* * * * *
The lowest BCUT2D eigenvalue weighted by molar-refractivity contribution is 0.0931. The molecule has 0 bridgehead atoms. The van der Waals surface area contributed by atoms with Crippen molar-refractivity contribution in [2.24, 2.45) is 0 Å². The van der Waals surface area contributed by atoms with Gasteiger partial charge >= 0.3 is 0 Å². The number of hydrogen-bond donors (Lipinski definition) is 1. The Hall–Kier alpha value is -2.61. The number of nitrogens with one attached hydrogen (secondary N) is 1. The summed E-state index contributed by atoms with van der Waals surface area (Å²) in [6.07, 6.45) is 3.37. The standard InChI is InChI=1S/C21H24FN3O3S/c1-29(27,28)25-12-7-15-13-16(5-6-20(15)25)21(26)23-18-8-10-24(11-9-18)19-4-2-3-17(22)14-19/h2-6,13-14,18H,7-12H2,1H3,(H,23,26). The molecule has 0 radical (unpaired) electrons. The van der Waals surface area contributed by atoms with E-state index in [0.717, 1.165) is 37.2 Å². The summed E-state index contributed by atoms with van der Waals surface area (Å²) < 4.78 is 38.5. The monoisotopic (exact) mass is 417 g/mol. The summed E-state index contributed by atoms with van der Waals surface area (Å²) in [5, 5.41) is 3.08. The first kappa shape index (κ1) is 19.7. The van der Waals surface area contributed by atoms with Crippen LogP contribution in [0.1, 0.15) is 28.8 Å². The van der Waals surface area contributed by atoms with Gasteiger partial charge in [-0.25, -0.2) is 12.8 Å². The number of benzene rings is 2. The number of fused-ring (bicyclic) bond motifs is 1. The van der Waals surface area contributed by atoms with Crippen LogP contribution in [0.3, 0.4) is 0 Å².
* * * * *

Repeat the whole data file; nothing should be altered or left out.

The lowest BCUT2D eigenvalue weighted by molar-refractivity contribution is 0.0931. The molecule has 0 bridgehead atoms. The van der Waals surface area contributed by atoms with Crippen molar-refractivity contribution in [2.24, 2.45) is 0 Å². The van der Waals surface area contributed by atoms with Gasteiger partial charge >= 0.3 is 0 Å². The number of hydrogen-bond donors (Lipinski definition) is 1. The Hall–Kier alpha value is -2.61. The number of nitrogens with one attached hydrogen (secondary N) is 1. The summed E-state index contributed by atoms with van der Waals surface area (Å²) in [6.07, 6.45) is 3.37. The standard InChI is InChI=1S/C21H24FN3O3S/c1-29(27,28)25-12-7-15-13-16(5-6-20(15)25)21(26)23-18-8-10-24(11-9-18)19-4-2-3-17(22)14-19/h2-6,13-14,18H,7-12H2,1H3,(H,23,26). The molecule has 0 radical (unpaired) electrons. The van der Waals surface area contributed by atoms with E-state index in [0.717, 1.165) is 37.2 Å². The summed E-state index contributed by atoms with van der Waals surface area (Å²) < 4.78 is 38.5. The monoisotopic (exact) mass is 417 g/mol. The summed E-state index contributed by atoms with van der Waals surface area (Å²) in [5, 5.41) is 3.08. The first kappa shape index (κ1) is 19.7. The van der Waals surface area contributed by atoms with Crippen LogP contribution in [0.1, 0.15) is 28.8 Å². The van der Waals surface area contributed by atoms with Gasteiger partial charge in [-0.25, -0.2) is 12.8 Å². The number of benzene rings is 2. The number of fused-ring (bicyclic) bond motifs is 1. The van der Waals surface area contributed by atoms with Crippen LogP contribution in [0.3, 0.4) is 0 Å².